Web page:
The three types of vents are:
Parallel: The sound channel and the vent are parallel. This is
the most popular form of venting because feedback is minimized.
Diagonal: This version intercepts the sound bore at an angle and can result in a greater tendency to feedback.
External (or Surface): They’re grooved on the outside of the earmold.
Vents can be bored to specific sizes within the limitations of the space available. Conventional sizes recommended by Mid-States are:
- Pressure .031
- Small .040
- Medium .062
- Large .093
- IROS .125
A word of caution, not all vent sizes are created equal! When working with a new earmold lab, compare sizes or visit with us about your order.
These insert vents provide the hearing instrument dispenser with the flexibility of changing sizes by merely changing the plug-in vent, no tools necessary. With the friction fit S.A.V., the insert may be cemented in place once the final choice has been made.
When ordering an S.A.V., indicate regular or small style and the size of vent plug desired. The entire set of plugs will be included with each order at no extra charge.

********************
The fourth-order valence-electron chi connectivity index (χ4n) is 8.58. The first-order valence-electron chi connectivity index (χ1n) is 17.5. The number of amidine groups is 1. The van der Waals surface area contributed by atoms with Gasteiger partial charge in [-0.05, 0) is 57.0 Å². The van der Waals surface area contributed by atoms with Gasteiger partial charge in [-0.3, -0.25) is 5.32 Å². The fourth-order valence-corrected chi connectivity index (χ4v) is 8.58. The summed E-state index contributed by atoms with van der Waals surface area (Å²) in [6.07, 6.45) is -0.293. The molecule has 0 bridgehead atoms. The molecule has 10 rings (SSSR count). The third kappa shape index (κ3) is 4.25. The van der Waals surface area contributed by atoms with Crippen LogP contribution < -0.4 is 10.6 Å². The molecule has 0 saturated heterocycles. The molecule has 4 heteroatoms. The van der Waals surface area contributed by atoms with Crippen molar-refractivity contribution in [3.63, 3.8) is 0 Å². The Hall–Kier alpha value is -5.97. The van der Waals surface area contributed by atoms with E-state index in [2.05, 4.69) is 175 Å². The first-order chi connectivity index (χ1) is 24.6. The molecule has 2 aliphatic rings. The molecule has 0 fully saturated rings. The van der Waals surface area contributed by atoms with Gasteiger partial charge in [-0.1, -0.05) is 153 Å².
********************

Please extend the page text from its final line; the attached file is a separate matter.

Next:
Regular S.A.V. Vent Size:
Small S.A.V. Vent Size
Effects and Uses:
There is a predictable acoustic change occurring when an earmold is modified with a vent. The size of the ear can alter the magnitude of the change. Individual hearing impairments will also react differently to various acoustic modifications. When the hearing aid dispenser combines the appropriate hearing aid with the correct earmold modification, a client will receive a satisfactory fitting.
The following are general comments on the effects of venting.
- .031 vent is primarily a pressure vent and it will have very little effect on the frequency response above 400Hz.
- .062 to .093 vents will tend to increase the acoustic energy in the frequency range between 500 Hz and 1000 Hz. The acoustic energy increases as the vent diameter increases.
- .125 to .150 vents will also increase the acoustic energy in the frequency range between 500 Hz and 1000 Hz. However, at some point, the vent may become large enough, in a small ear, to shunt the energy below 1000 Hz. Large vents may result in feedback more frequently with ear level hearing aids with an SSPL90 in excess of 115db.
- For high frequency emphasis a short canal and a large vent is a common choice. Also consider using a bell bore.
The following are general comments regarding the use of venting.
- A pressure vent is recommended for all molds where possible. This improves the comfort factor greatly.
- If feedback does occur with a vent, the vent can be easily plugged. However, to drill a vent where none exists is quite difficult.
- In general there is less chance of feedback with a parallel vent than with a diagonal vent.